My plans for an early morning hike up Mount Manuel Quimper changed somewhat — I did not get started as early as expected. Shirley opted to come along with Tucker and I as well, so the three of us set out up the old logging road towards the summit.
Naturally I didn’t pay as much attention to some of the trail reports as I should have so I ended up leading us up the longer route — instead of being a little more than 4km each way I managed to turn it into a trip of nearly 6km. The elevation gain wasn’t anything too serious, about 400m. The trail we followed was well marked, even after it turned off the old road and started up the mountain itself.
I did the last couple of kilometres without Shirley, as she reached “the Mrs. DanOCan Point” shortly after leaving the old road. The Mrs. DanOCan Point is that point in any hike where the fun goes out of it for her. You can usually tell when she has reached the Mrs. DanOCan Point because any comments you make about how wonderful the scenery is are met with silence.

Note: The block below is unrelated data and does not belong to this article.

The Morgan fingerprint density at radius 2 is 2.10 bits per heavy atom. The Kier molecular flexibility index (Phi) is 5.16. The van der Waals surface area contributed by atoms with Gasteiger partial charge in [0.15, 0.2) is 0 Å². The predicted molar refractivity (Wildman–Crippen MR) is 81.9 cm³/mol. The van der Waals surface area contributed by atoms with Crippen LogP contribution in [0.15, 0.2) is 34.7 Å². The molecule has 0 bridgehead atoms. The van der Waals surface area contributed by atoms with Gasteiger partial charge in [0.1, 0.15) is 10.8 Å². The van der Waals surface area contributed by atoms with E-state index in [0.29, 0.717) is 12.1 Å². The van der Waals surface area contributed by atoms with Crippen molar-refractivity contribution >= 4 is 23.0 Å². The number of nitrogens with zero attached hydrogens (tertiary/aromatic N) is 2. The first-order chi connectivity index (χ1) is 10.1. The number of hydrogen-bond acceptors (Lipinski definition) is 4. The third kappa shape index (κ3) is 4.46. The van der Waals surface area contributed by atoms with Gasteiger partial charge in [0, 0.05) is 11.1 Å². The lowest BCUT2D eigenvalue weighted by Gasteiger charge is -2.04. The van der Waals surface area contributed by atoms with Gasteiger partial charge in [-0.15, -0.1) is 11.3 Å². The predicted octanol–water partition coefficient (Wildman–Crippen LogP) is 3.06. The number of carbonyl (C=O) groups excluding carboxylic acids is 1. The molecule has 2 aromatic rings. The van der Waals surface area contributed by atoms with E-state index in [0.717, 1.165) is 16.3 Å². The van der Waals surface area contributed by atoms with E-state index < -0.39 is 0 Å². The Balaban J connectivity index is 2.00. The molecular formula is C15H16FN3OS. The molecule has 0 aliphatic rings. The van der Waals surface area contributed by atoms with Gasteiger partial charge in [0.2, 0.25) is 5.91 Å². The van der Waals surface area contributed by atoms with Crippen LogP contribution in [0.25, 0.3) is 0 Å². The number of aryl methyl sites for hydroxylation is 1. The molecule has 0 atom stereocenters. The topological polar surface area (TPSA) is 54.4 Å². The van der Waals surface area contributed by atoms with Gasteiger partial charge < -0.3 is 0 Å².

The highlight of the hike is the old fire lookout at the top. Built in 1951, the lookout has been abandonded for a long time, but remains open as a shelter for hikers. It was great fun reading all the markings people have left inside over the years. The views from the top of the mountain are quite nice too, of course.
After the hike we went into Victoria for a late lunch. We ended up at Spinnakers Brewpub, based on the recommendation of a friend. It was worth the journey. I enjoyed a Scottish ale and an order of fish (salmon) and chips while Shirley had a shrimp melt. The food was great and we greatly enjoyed sitting on the patio watching the float planes take off and land in the harbour.
All in all it was a great day, a perfect combination of exercise and relaxation. Two more full days in this area and more exploration to take place. We feel we’ve been experiencing a good balance of activities and relaxation. All too often on vacation we feel the pressure to “go go go” all time time and miss the whole point of leaving the schedules behind.